court tomorrow should be an experience.
"Thanks to Eddie [Charlton] for all his help, I hope he'll
be watching tomorrow."
Upsets abound in evening session
"That's definitely my best win," said a delighted
Low Wee Wern after she had beaten England's in-form
Laura Massaro in four tough games to start the evening
"Especially since she just won the US Open and I didn't
even make te main draw," added the diminutive Malaysian.
losing the first from 6/2 up, Massaro looked to have
steadied the ship as she took the second comfortably, but
Low won the big points at the end of two tough, long games,
saving a game ball in the third and coming from 9/7 down in
the fourth to win 11/6, 3/11, 12/10, 11/9.
"I had a bit of a shoulder injury in the US, so I went
back home for two days before going to China, where I played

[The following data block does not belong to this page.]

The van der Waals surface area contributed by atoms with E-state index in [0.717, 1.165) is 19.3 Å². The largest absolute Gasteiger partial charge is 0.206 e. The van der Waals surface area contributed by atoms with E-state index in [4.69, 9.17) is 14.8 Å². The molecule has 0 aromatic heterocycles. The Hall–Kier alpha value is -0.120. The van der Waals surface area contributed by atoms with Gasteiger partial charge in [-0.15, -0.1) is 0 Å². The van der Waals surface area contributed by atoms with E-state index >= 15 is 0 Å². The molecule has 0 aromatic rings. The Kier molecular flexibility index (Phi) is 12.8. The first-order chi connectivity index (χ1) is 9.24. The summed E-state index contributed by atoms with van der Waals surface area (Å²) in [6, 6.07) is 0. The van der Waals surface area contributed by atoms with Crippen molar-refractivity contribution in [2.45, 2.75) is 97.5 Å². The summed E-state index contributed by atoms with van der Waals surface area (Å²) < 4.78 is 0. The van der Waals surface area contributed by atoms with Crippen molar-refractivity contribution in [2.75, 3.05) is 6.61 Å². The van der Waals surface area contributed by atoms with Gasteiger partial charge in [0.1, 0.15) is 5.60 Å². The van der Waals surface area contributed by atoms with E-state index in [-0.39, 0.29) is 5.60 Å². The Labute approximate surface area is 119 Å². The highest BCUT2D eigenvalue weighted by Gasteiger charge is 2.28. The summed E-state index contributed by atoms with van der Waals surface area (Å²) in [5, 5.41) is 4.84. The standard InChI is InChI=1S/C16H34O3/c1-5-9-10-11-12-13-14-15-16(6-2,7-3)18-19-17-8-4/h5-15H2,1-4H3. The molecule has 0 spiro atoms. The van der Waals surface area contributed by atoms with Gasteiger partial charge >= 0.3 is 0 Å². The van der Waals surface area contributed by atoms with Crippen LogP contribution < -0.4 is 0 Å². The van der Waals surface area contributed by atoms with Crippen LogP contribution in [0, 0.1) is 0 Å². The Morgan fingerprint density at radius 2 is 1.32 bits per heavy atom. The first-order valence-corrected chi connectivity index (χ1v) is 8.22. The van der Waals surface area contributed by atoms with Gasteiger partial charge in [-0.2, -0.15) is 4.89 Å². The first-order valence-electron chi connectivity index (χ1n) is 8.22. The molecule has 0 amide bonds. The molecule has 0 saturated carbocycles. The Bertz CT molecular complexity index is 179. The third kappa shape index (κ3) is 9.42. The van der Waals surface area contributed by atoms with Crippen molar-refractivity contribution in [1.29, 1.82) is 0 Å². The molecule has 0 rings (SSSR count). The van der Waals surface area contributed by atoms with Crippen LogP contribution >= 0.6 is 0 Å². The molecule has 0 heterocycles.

well to win the tournament, so I felt good coming into this
tournament and there was no pressure on me playing Laura,
although I lost in five last time we played so I knew I had
"I knew I had to be patient and keep it steady as she gives
nothing away, and thankfully it worked today."
Third seed Madeline Perry stemmed the flow of upsets
- temporarily - with a comfortable 11/5, 11/5, 11/3 victory
over qualifier Farah Abdel Meguid in 22 minutes.
was pleased with that," said the Irishwoman, "I'd
only seen her play a handful of points before, but I knew
that if she beat Jaclyn [Hawkes] she must be a good player,
so I had to be on my toes from the start."
The Egyptian charge was soon back on course though, as
Nour El Sherbini put another seed out to pasture,
beating Donna Urquhart 11/8, 11/7, 11/5 in just under half
"That's frustrating," said Urquhart. "I just never
managed to get into it and I'm not at all tired. I'd never